Vitamin D levels are not related to acute exacerbations of chronic obstructive pulmonary disease (AECOPD) in patients with severe COPD, according to a large prospective cohort study involving 973 North American patients. The findings were published online ahead of the print edition of the American Thoracic Society's American Journal of Respiratory and Critical Care Medicine.
In the study, a secondary analysis of data from a randomized, controlled trial of the effects of azithromycin on the frequency of AECOPD, no relationship was found between baseline Vitamin D levels and time to first AECOPD or between vitamin D levels and AECOPD exacerbation rates.
"Vitamin D insufficiency and deficiency are common in patients with COPD, and patients with severe COPD are at the highest risk for exacerbations, so we hypothesized that low vitamin D levels might increase the risk of AECOPDs," said Ken M. Kunisaki, M.D., of the Minneapolis Veterans Affairs Medical Center. "Our negative results are in contrast with earlier studies in which lower vitamin D levels were associated withhigher rates of respiratory infections in adults and more frequent asthma exacerbations in children."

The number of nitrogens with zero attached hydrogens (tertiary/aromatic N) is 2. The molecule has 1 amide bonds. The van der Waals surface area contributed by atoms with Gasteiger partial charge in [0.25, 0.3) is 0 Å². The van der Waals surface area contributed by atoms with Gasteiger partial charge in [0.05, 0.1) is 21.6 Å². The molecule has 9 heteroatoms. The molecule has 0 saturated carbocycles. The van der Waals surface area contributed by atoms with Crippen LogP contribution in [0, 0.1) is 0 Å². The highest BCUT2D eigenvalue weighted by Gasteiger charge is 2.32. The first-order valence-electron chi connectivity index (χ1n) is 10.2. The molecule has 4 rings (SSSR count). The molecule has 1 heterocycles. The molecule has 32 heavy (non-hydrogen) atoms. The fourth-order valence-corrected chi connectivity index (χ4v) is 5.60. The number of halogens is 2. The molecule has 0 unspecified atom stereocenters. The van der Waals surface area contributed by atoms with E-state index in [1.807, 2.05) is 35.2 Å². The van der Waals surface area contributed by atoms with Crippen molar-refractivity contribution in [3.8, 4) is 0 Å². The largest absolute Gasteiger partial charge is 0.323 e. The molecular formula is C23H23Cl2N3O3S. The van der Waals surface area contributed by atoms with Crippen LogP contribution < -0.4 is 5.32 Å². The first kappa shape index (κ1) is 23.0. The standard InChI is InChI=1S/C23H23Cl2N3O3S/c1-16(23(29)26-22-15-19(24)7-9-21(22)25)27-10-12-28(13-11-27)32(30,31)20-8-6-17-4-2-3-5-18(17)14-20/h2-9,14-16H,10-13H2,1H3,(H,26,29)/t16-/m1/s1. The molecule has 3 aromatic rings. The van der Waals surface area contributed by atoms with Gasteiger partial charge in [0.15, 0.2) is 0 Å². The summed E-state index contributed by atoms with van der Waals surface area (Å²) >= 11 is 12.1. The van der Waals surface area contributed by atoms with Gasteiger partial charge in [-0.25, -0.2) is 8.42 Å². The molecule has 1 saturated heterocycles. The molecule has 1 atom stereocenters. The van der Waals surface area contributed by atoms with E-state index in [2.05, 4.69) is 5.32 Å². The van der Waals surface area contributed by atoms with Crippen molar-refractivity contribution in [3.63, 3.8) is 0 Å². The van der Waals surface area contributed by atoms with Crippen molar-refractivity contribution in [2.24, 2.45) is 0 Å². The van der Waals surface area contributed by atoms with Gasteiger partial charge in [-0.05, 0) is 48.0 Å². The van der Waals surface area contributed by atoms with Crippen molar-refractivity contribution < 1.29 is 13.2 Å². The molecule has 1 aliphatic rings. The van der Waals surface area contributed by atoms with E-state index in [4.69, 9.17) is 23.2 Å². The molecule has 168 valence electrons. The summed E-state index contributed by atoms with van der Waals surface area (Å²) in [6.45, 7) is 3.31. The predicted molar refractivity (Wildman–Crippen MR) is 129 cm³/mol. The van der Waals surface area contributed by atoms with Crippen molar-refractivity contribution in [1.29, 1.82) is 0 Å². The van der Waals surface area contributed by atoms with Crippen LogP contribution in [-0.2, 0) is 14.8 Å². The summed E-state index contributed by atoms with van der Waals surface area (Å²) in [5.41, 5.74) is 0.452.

In the current study, mean forced expiratory volume in one second (FEV1) was 1.12L, 40% of predicted. Mean vitamin D level at baseline was 25.7 12.8 ng/mL, with 33.1% of subjects categorized as vitamin D insufficient (≥20 ng/mLbut <30 ng/mL), 32.0% as vitamin D deficient (<20 ng/mL) and 8.4% as having severe vitamin D deficiency (<10 ng/mL).AECOPDs were defined as a complex of respiratory symptoms (increased or new-onset) of at least 1 of thefollowing: cough, sputum, wheezing, dyspnea, or chest tightness with a durationof at least 3 days and requiring treatment with an antibiotic or systemiccorticosteroid.
During 1 year of follow-up, study subjects experienced a total of 1415 AECOPDs. Of 973 patients,360 (37%)remained AECOPD-free, 278 (29%) had 1 AEC
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American Thoracic Society